A Remarkable Tiny Proof

There is a proof that I love, one that is very succinct and easy to understand to someone with only middle-school knowledge of mathematics. But it's remarkable in that inside of it lies a deep-seated idea, one that I find very difficult to wrap my head around sometimes. Let's have some fun and walk through it. I'm going to write this post in a mathematical language, but I want it to be accessible to a general audience, so I'm going to explain some terms as I go. (I generally won't do this).

Before we begin, we're going to need a small but general prior result. In mathematics, we call this a lemma, even though some things called lemmas turn out to be quite important indeed.


\(\sqrt{2}\) is irrational.


A rational number takes the form \(\frac{p}{q}\), where \(p\) and \(q\) are integers (e.g. whole numbers such as \(-2,-1,0,1,2...\)) which have no common factors. In other words, there is no other number that can be divided into both \(p\) and \(q\) and have integers come out both times. Any number that is not rational is called irrational. Now, suppose for a minute that \(\sqrt{2}\) were rational. Then, there are some integers \(p\) and \(q\) such that \(\sqrt{2} = \frac{p}{q}\). Now, let's do some math for a bit.

\[ \begin{align} \sqrt{2} &= \frac{p}{q}, \\\\ 2 &= \left(\frac{p}{q}\right)^2, \\\\ 2 &= \frac{p^2}{q^2}, \\\\ 2q^2 &= p^2. \end{align} \]

Now, suppose that \(p\) was an odd number. Then we can write \(p\) in the following form: \(p = 2k+1\) for some other integer \(k\). For instance, \(5 = 2\times 2 + 1\). If \(p\) is odd, then

\[ \begin{align} p^2 &= (2k+1)^2 \\\\ &= (2k+1)(2k+1) \\\\ &= 4k^2+4k+1. \end{align} \]

Since \(4k^2+4k\) is divisible by 2, it must be even; therefore, \(4k^2+4k+1\) is necessarily odd. This is a problem, because regardless of whether $q$ is odd or even, \(2q^2\) must be even. Therefore, this means that \(p\) must be even. So lets say instead that \(p=2m\).

Now, we have \(2q^2 = (2m)^2\) which is equivalent to \(2q^2 = 4m^2\), which is equivalent to \(q^2 = 2m^2\). But now let's apply our logic again: \(2m^2\) must be even, so by what we just did in the previous paragraph, \(q\) must be even. Therefore, \(p\) and \(q\) are both even, which means they have a common factor! This goes against our earlier assertion that a rational number has the form \(\frac{p}{q}\) where \(p\) and \(q\) have no common factors. This absurdity establishes what's known as a proof by contrapositive: we assert the opposite of the conclusion we want to be true, and show that it must mean that our hypothesis is nonsense. Therefore, \(\sqrt{2}\) must be irrational.

Ok, now that we've spent some time on that proof, we can use the irrationality of \(\sqrt{2}\) as an unquestionable argument from here on out. So let's get to the meat of this remarkable little result. I will state a theorem. In mathematics, a theorem is a statement that can be proven true. Sometimes a theorem gives us important results. Other times, it establishes minor stepping stones along the way. In this case, because this is the focus of this blog post, I will call this teeny-tiny result a theorem.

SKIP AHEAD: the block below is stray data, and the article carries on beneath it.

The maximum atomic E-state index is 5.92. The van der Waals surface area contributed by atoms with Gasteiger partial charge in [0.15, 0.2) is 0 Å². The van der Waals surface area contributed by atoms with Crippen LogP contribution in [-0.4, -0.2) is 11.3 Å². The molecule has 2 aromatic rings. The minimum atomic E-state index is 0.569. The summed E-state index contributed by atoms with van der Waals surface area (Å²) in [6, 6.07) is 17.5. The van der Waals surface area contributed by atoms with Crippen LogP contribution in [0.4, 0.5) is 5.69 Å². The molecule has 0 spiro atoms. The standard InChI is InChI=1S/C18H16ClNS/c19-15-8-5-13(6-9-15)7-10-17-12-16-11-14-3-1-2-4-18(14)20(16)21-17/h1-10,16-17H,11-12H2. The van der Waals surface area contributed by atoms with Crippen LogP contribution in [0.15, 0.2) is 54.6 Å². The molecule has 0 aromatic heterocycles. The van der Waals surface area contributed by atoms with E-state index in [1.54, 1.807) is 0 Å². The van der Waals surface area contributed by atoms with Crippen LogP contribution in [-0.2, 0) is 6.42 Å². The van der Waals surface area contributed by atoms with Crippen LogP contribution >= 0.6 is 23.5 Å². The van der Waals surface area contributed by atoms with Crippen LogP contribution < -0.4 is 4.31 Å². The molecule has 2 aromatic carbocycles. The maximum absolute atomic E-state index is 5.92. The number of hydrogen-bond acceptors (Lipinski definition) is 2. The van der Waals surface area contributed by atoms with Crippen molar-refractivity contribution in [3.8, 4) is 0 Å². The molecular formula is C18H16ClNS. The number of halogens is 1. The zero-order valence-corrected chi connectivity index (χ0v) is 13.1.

There exists an irrational number that when raised to an irrational power, results in a rational number.


Consider \(\sqrt{2}\), which is irrational. Then, \(\sqrt{2}^{\sqrt{2}}\) is either rational or irrational. If it is rational, then we are done. If it is irrational, then consider \(\left(\sqrt{2}^{\sqrt{2}}\right)^{\sqrt{2}} = \sqrt{2}^{\sqrt{2} \cdot \sqrt{2}} = \sqrt{2}^2 = 2\).

That's it. Easy as can be. Theorems such as these are called existence theorems. They tell us facts about mathematics, but it is likely that we cannot use them to construct practical examples of what we want to see. Mathematicians deal with these all the time. In this case, this existence theorem tells us something remarkable: we can take two irrational numbers and construct a rational from them using exponentiation. This can be a surprising result, because there are many, many more irrational numbers than rational ones.

But something should be really uncomfortable here: We've never established whether \(\sqrt{2}^{\sqrt{2}}\) is rational or irrational.

We've used what logicians call the Law of the Excluded Middle. In this case, the number \(\sqrt{2}^{\sqrt{2}}\) must be either irrational or not; there is no middle case. We don't immediately know what qualities \(\sqrt{2}^{\sqrt{2}}\) has. But it turns out we don't care. Regardless of which case is true, the pathway leads us to our desired result!

To me, this is very deep. It means that we can use truths we don't possess to prove things that are unquestionably true. It would be like mending a fence using either a screwdriver or a hammer without your ability to know which tool you're using. In either case the fence is mended, but you have no idea what truth kept your horses in the pasture.

This is not to say that we don't understand each of the possible truths individually--we know quite well what it means if \(\sqrt{2}^{\sqrt{2}}\) is rational or not. This knowledge allows us to see that both paths lead to the result.

To me, getting to a destination whilst having absolutely no idea which path is taken is a bit unnerving. But it is also liberating to know that such strict control is unnecessary to discover beautiful things in the world.

Posted: 29.02.2016

Built: 18.04.2024

Updated: 24.04.2023

Hash: 95f4054

Words: 901

Estimated Reading Time: 5 minutes